This project will undertake the development work needed to test the feasibility of rebuilding a working boat lift on the Inclined Plane. This would provide a landmark attraction of national importance and aim to increase annual visitor numbers to half a million by 2016. ...

  • Massive pollution at Autherley expressandstar.com

    Hundreds of dead fish have been discovered along a stretch of newly-stocked waterways in Wolverhampton. Angry anglers are demanding action following the discovery of hundreds of dead bream, perch and roach in two city canals....

  • Last living ‘legger’ guests on horseboat canal journey examiner.co.uk

    One of the world’s oldest living canal boat leggers will be among the guests for a special trip through Standedge Tunnel. ...

  • Boaters warned over disposal of sewage cambridge-news.co.uk

    Boat owners are being warned not to dispose of their sewage in the river as part of a new campaign - but boaters say there are bigger issues that need tackling. ...

  • Canal bid still afloat at Calne gazetteandherald.co.uk

    Hundreds of people sailed along the Wilts and Berks Canal in Calne on Saturday to raise money to conserve historic waterways across North Wiltshire. ...

  • 'Pirate' plans re-enactment group for the Thames oxfordmail.co.uk

    “It’s going to be a pirate re-enactment group covering everything to do with pirates. There’s evidence of pirate activity on the Thames centuries ago." ...

  • Waterfront owners' fury over flood risk yorkshireeveningpost.co.uk

    Residents of upmarket waterfront flats are horrified by proposed flood defences which would block their views of the river and split their lagoon in two. ...

  • Seagulls attack canalside development thisisgloucestershire.co.uk

    Seagulls are bombarding the Quays Designer Outlet Centre with stones and wrecking its state-of-the-art roof in the process. ...

  • Pomona Lock charge increases penninewaterways.co.uk

    The charges for boats using Pomona Lock, off the Bridgewater Canal, has now increased to £21 a boat. ...

  • New Sykes Hollow canalside project proves to be a picnic waterscape.com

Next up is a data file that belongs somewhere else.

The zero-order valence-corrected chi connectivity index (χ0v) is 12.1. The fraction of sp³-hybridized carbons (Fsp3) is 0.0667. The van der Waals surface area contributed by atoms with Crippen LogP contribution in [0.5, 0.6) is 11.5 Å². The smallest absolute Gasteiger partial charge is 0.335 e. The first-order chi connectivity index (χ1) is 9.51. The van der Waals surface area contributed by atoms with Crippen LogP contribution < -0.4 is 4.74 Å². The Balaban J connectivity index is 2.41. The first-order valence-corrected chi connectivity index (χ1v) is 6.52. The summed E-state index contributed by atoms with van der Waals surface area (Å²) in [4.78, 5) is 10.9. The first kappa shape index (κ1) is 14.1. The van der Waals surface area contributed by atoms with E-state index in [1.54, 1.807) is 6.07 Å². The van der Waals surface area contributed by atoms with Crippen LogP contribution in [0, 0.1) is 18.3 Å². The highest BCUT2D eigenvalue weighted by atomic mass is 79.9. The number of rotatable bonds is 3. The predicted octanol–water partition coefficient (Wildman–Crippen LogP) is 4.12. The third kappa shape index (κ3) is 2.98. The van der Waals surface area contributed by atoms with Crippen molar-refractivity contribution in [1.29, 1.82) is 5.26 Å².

The Shropshire Union Canal Society has transformed a former clay excavation site on the Middlewich Arm of the Shropshire Union Canal into a new leisure area that will benefit all canal users. ...

  • Second ranger rides up the towpath waterscape.com

    Deputy Brian Smith will encourage users to think of each other as they traverse the towpath, and support the extension the ‘two tings’ campaign to new stretches of the waterway. ...

  • Towpath Tidy roundup waterscape.com

    More than 1,700 volunteers joined 635 members of British Waterways’ staff in clearing 149 tonnes of litter, painting bridges, locks, fences and graffiti covered walls, and cutting back vegetation. ...


Sunday 12 April

Happy Easter from WW

We're taking a break for a week and will be posting updates again in a week's time.

Richard Fairhurst  | 2.00pm | add a comment


Wednesday 8 April

Today's news from the web


Page: 1  2  3  4  5  6  7  8  9  10  11  12  13  14  15  16  17  18  19  20  21  22  23  24  25  26  27  28  29  30  31  32  33  34  35  36  37  38  39  40  41  42  43  44  45  46  47  48  49  50  51  52  53  54  55  56  57  58  59  60  61  62  63  64  65  66  67  68  69  70  71  72  73  74  75  76  77  78  79  80  81  82  83  84  85  86  87  88  89  90  91  92  93  94  95  96  97  98  99  100  101  102  103  104  105  106  107  108  109  110  111  112  113  114  115  116  117  118  119  120  121  122  123  124  125  126  127  128  129  130  131  132  133  134  135  136  137  138  139  140  141  142  143  144  145  146  147  148  149  150  151  152  153  154  155  156  157  158  159  160  161  162  163  164  165  166  167  168  169  170  171  172  173  174  175  176  177  178  179  180  181  182  183  184  185  186  187  188  189  190  191  192  193 


See postings from:   or see all postings